The glitch-plagued railway service is the Metro Rail Transit 3. Last Saturday night, it was the turn of the relatively new Light Rail Transit Line 2 to be hit by a technical malfunction.
Four LRT personnel and 30 commuters were injured, many of them hospitalized, after an LRT coach that was parked along an emergency track for towing to a depot rolled into the main track and smashed into the side of an eastbound train between the Cubao and Anonas stations in Quezon City.
It was reportedly the first collision in the LRT-2 since its rollout in 2003. A preliminary probe indicated that LRT-2 personnel tried to prompt the emergency brakes of the defective train, which had no power supply, causing it to roll away.
Compared to the MRT 3, which was bled dry by crooks in the previous administration, as alleged in formal indictments, the LRT lines have delivered better service. Last Saturday’s accident should alert railway authorities that there is no room for complacency when it comes to the safety of public conveyances. Machines inevitably become glitch-prone with age. But proper maintenance can prevent breakdowns and ensure smooth operation.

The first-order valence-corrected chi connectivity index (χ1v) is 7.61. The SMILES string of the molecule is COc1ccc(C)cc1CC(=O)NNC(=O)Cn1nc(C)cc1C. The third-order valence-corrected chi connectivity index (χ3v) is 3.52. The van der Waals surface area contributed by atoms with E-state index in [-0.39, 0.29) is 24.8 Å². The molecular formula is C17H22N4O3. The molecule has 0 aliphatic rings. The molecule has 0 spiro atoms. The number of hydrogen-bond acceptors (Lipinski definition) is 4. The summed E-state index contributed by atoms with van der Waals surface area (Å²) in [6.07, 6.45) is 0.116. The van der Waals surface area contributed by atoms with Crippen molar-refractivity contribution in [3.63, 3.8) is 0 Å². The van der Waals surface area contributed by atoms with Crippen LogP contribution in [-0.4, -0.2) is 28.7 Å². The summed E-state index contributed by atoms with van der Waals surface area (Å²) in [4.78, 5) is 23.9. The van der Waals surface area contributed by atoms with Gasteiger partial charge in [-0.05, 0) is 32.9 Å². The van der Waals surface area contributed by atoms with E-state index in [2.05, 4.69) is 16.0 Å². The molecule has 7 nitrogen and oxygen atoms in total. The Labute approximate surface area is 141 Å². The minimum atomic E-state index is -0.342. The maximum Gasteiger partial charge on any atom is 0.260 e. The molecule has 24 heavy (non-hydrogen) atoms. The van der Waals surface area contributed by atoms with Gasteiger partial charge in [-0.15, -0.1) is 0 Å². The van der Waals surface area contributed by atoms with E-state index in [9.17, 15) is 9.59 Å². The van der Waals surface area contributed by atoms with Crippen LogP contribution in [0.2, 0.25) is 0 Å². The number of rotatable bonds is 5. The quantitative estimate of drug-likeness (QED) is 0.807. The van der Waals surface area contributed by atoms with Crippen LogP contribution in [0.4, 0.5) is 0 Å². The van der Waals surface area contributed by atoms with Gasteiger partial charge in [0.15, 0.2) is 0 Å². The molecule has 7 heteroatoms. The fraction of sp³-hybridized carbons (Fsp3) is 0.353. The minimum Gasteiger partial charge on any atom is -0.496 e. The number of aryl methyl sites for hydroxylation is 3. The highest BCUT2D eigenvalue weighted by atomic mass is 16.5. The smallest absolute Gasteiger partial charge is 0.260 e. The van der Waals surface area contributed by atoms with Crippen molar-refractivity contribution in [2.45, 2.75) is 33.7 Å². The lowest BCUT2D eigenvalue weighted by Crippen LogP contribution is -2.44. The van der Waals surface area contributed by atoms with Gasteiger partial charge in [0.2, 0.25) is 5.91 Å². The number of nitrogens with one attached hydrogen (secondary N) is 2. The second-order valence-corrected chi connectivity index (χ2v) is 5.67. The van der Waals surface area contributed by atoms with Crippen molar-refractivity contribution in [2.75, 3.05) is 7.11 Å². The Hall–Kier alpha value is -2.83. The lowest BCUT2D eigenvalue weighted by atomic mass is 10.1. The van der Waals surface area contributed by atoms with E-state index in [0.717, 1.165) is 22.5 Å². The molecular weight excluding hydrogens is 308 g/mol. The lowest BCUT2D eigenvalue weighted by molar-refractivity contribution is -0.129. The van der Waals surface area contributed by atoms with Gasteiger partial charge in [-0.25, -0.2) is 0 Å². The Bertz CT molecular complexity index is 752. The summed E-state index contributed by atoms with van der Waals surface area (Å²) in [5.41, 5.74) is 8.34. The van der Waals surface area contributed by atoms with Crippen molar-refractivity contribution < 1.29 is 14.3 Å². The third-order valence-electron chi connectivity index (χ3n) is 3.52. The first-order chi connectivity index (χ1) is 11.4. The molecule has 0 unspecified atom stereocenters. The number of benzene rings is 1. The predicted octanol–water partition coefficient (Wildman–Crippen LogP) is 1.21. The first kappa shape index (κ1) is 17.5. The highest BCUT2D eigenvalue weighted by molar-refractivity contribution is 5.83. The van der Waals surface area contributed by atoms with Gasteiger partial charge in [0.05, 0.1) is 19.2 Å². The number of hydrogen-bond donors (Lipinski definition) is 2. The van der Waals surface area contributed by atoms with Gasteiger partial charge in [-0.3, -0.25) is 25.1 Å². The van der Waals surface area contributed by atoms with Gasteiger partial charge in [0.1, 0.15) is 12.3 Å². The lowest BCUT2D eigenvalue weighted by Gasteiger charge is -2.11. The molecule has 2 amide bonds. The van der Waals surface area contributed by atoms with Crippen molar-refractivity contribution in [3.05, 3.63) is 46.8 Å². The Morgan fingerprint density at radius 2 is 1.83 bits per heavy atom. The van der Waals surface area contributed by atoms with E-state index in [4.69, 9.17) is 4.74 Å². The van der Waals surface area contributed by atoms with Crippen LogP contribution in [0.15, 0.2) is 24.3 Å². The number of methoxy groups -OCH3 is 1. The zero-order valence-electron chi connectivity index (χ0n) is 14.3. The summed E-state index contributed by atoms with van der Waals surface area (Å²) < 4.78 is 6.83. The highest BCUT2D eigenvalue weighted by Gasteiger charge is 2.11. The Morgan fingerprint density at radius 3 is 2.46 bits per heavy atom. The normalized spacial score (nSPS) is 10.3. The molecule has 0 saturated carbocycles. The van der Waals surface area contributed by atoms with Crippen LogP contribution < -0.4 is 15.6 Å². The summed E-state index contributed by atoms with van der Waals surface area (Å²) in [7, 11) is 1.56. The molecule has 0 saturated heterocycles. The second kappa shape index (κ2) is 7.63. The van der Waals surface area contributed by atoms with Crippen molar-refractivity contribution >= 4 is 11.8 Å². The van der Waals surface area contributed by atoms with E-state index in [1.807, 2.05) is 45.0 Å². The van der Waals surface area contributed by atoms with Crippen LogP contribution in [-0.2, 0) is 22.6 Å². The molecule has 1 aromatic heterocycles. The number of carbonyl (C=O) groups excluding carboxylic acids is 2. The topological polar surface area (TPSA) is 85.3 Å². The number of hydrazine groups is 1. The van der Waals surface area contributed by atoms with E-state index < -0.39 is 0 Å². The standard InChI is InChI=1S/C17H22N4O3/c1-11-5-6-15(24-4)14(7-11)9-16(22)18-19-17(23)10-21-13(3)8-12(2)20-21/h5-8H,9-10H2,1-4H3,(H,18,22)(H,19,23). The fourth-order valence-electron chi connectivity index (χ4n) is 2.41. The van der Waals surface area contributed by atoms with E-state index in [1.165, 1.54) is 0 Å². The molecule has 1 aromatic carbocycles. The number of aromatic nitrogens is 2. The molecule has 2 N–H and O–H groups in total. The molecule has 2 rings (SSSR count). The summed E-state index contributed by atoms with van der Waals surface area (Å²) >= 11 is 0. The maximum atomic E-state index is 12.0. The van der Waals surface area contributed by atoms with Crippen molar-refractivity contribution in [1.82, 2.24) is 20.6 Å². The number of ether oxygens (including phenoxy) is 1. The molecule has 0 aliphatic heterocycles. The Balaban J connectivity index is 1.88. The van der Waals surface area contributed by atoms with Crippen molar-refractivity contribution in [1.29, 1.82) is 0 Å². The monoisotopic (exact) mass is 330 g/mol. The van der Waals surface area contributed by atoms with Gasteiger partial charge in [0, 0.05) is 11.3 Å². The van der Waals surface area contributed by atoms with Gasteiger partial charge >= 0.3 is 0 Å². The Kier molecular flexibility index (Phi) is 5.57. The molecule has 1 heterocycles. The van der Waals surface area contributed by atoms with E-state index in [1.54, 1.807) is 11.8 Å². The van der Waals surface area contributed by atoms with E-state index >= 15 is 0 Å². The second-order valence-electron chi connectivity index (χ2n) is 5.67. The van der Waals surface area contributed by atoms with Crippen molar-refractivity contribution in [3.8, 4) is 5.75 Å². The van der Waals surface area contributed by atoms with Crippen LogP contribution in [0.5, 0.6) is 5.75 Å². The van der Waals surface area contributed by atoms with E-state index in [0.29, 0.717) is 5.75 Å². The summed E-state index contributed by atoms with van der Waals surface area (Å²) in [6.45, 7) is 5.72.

The accident should also give urgency to the upgrading not just of the LRT but also the MRT lines. The railway services are burdened not only by age but also by the lack of additional capacity to keep up with an ever-growing commuting population.
Railways officials and personnel may also be encouraged to improve services if the courts can speed up adjudication of the corruption cases filed in connection with the MRT 3. Collecting grease money and kickbacks can seriously derail the efficient delivery of public services. The government rank and file must be made to understand clearly that there will be hell to pay for graft and mediocre service.